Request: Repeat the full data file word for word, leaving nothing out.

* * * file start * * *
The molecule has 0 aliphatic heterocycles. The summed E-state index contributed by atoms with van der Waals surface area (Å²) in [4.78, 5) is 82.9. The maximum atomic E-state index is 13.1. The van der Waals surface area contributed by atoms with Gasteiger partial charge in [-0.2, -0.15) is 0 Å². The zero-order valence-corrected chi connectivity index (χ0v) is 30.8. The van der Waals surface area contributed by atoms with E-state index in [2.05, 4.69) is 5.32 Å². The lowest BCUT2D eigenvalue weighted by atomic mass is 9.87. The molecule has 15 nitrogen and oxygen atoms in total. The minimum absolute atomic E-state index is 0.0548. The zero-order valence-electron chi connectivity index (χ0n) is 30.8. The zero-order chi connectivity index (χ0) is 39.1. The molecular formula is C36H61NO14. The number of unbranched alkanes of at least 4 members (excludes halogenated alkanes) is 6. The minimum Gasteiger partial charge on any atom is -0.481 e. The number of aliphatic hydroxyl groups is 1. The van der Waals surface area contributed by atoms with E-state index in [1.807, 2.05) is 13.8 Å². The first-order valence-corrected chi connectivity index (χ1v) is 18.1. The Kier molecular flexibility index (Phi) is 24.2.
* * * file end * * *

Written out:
The molecule has 0 aliphatic heterocycles. The summed E-state index contributed by atoms with van der Waals surface area (Å²) in [4.78, 5) is 82.9. The maximum atomic E-state index is 13.1. The van der Waals surface area contributed by atoms with Gasteiger partial charge in [-0.2, -0.15) is 0 Å². The zero-order valence-corrected chi connectivity index (χ0v) is 30.8. The van der Waals surface area contributed by atoms with E-state index in [2.05, 4.69) is 5.32 Å². The lowest BCUT2D eigenvalue weighted by atomic mass is 9.87. The molecule has 15 nitrogen and oxygen atoms in total. The minimum absolute atomic E-state index is 0.0548. The zero-order valence-electron chi connectivity index (χ0n) is 30.8. The zero-order chi connectivity index (χ0) is 39.1. The molecular formula is C36H61NO14. The number of unbranched alkanes of at least 4 members (excludes halogenated alkanes) is 6. The minimum Gasteiger partial charge on any atom is -0.481 e. The number of aliphatic hydroxyl groups is 1. The van der Waals surface area contributed by atoms with E-state index in [1.807, 2.05) is 13.8 Å². The first-order valence-corrected chi connectivity index (χ1v) is 18.1. The Kier molecular flexibility index (Phi) is 24.2.